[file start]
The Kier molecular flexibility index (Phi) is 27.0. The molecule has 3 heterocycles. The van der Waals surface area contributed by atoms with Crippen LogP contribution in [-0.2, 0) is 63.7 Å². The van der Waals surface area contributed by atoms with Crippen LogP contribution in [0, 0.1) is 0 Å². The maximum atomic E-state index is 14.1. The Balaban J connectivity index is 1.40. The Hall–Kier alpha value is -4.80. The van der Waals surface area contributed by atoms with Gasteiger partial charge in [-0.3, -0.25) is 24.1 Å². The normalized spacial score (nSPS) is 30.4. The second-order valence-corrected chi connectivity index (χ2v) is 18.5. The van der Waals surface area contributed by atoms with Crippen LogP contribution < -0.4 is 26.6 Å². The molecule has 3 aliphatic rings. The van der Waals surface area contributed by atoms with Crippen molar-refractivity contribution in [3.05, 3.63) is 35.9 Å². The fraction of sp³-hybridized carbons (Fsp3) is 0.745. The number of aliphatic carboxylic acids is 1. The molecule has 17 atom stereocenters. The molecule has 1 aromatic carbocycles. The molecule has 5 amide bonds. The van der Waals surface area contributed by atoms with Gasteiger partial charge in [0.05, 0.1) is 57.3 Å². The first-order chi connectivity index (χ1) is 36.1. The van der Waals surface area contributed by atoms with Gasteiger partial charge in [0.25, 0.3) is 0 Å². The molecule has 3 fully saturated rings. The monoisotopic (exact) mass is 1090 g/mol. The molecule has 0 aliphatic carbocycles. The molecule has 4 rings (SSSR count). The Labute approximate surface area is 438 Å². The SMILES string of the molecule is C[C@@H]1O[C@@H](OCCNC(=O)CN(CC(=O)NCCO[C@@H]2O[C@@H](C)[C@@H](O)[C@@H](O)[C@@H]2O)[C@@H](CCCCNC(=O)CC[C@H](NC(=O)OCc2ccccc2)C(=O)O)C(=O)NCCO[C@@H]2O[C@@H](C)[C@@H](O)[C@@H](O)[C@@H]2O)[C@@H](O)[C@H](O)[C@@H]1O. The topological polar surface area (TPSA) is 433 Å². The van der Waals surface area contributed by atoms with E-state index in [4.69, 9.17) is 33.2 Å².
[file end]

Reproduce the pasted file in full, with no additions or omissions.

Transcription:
The Kier molecular flexibility index (Phi) is 27.0. The molecule has 3 heterocycles. The van der Waals surface area contributed by atoms with Crippen LogP contribution in [-0.2, 0) is 63.7 Å². The van der Waals surface area contributed by atoms with Crippen LogP contribution in [0, 0.1) is 0 Å². The maximum atomic E-state index is 14.1. The Balaban J connectivity index is 1.40. The Hall–Kier alpha value is -4.80. The van der Waals surface area contributed by atoms with Gasteiger partial charge in [-0.3, -0.25) is 24.1 Å². The normalized spacial score (nSPS) is 30.4. The second-order valence-corrected chi connectivity index (χ2v) is 18.5. The van der Waals surface area contributed by atoms with Crippen LogP contribution < -0.4 is 26.6 Å². The molecule has 3 aliphatic rings. The van der Waals surface area contributed by atoms with Crippen molar-refractivity contribution in [3.05, 3.63) is 35.9 Å². The fraction of sp³-hybridized carbons (Fsp3) is 0.745. The number of aliphatic carboxylic acids is 1. The molecule has 17 atom stereocenters. The molecule has 1 aromatic carbocycles. The molecule has 5 amide bonds. The van der Waals surface area contributed by atoms with Gasteiger partial charge in [0.05, 0.1) is 57.3 Å². The first-order chi connectivity index (χ1) is 36.1. The van der Waals surface area contributed by atoms with Gasteiger partial charge in [0.25, 0.3) is 0 Å². The molecule has 3 fully saturated rings. The monoisotopic (exact) mass is 1090 g/mol. The molecule has 0 aliphatic carbocycles. The molecule has 4 rings (SSSR count). The Labute approximate surface area is 438 Å². The SMILES string of the molecule is C[C@@H]1O[C@@H](OCCNC(=O)CN(CC(=O)NCCO[C@@H]2O[C@@H](C)[C@@H](O)[C@@H](O)[C@@H]2O)[C@@H](CCCCNC(=O)CC[C@H](NC(=O)OCc2ccccc2)C(=O)O)C(=O)NCCO[C@@H]2O[C@@H](C)[C@@H](O)[C@@H](O)[C@@H]2O)[C@@H](O)[C@H](O)[C@@H]1O. The topological polar surface area (TPSA) is 433 Å². The van der Waals surface area contributed by atoms with E-state index in [4.69, 9.17) is 33.2 Å².